-- Al Clark Danville Signal Processing, Inc. -------------------------------------------------------------------- Purveyors of Fine DSP Hardware and other Cool Stuff Available at http://www.danvillesignal.com
Hi all,

I am no expert and perhaps to their detriment, I agree with the
previous posters.

Compile the code - grab the code snippet of interest - simulate it in
VDSP - and watch the data move from memory to the ALU and back again.
Time was you might not even recognize the snippet after the compiler
got done with it but those times have change.  The environments now
will even tell you where it is.  Whippersnapper... back in my day...
:-)

The bigger issue in my view is:  What happens when the snippet is not
so straightforward (a+b=c) and you have a latitude with respect to
processor choice?  As soon as your algorithm starts to rely on internal
peripherals such as barrel shifters, specific MAC behavior, or certain
DAG features, or "less internal" features such as the IO unit, you
start to see bigger differences between DSP manufacturers and even
processor families within a manufacturer.  When I am decomposing an
algorithm, I will break it up based on what my processor does well, but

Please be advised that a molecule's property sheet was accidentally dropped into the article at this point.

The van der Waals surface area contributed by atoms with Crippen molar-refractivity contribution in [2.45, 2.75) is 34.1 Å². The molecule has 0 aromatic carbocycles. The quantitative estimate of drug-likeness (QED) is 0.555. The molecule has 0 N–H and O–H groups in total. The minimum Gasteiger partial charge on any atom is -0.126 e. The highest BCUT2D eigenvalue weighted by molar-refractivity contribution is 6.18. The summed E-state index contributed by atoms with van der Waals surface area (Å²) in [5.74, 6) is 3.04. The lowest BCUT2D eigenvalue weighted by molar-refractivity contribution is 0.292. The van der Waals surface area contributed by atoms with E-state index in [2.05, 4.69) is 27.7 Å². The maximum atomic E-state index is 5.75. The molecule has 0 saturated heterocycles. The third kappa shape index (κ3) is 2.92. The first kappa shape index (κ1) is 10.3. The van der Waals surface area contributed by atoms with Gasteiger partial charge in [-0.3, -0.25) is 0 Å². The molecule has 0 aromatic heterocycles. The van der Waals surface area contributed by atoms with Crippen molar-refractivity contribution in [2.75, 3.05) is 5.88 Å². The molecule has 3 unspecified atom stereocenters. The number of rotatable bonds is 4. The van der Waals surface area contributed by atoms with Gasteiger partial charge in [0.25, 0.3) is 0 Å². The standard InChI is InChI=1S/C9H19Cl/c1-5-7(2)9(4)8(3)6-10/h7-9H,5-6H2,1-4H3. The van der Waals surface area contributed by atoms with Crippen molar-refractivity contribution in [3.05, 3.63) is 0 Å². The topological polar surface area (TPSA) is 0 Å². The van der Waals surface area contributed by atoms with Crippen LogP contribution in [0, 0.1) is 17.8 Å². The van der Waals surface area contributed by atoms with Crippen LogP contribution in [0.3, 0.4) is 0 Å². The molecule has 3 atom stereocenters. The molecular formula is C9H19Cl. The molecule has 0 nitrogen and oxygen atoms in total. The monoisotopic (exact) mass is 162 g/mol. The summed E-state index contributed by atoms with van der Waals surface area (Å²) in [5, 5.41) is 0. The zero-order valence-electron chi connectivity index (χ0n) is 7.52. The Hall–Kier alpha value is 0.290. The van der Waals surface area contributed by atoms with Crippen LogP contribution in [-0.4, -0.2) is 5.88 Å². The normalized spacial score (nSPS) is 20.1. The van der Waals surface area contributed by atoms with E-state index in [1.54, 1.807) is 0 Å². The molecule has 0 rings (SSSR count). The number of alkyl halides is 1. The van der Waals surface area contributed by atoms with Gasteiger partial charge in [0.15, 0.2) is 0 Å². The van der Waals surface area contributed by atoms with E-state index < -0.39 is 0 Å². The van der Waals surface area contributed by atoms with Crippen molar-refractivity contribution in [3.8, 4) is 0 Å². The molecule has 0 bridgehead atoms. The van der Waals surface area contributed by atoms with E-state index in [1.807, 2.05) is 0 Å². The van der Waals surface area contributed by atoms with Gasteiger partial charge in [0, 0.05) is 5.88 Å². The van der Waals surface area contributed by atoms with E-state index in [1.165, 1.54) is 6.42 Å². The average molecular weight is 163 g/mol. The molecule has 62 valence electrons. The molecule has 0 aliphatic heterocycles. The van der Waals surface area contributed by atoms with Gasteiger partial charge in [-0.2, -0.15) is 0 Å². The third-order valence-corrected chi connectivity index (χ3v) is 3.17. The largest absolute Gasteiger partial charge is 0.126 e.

I need to know a bit about the architecture of a number of processor in
order to be assured that my platform is the right guy for the job.

I don't think that a tool such as that proposed by the original poster
is possible - mostly for commercial reasons.  But the proposal shines a
light on the age-old problem of algorithm decomposition and the optimal
matching of the functional blocks in a decomposed algorithm to the
functional units and their behavior within a processor or field of
processors.  Maybe I have sat in one too many technical presentations
where a DSP was used to implement a fuzzy logic motor speed controller.
 One is one too many, BTW.

BR,
Dan

> The basic SHARC instruction manual is the ADSP-21160 Instruction Set > Reference. It should have been renamed when the newer processors came > out. >
Thank you very much. Is this reference complete/accurate in the sense that it was written for ADSP-21160 but I am going to use it for ADSP-21364 ?
> > The basic SHARC instruction manual is the ADSP-21160 Instruction Set > Reference. It should have been renamed when the newer processors came > out. > > > http://www.analog.com/processors/epManualsDisplay/0,2795,,00.html? > SectionWeblawId=433&ContentID=95537&Language=English
Hi again... The syntax of some of the instructions looks pretty weird. Sorry for asking a stupid question, but is that actually how you write the instruction? If not, how do I interpret the syntax? What are those vertical bars? I read the beginning of the document and there is a little tiny section regarding syntax and conventions..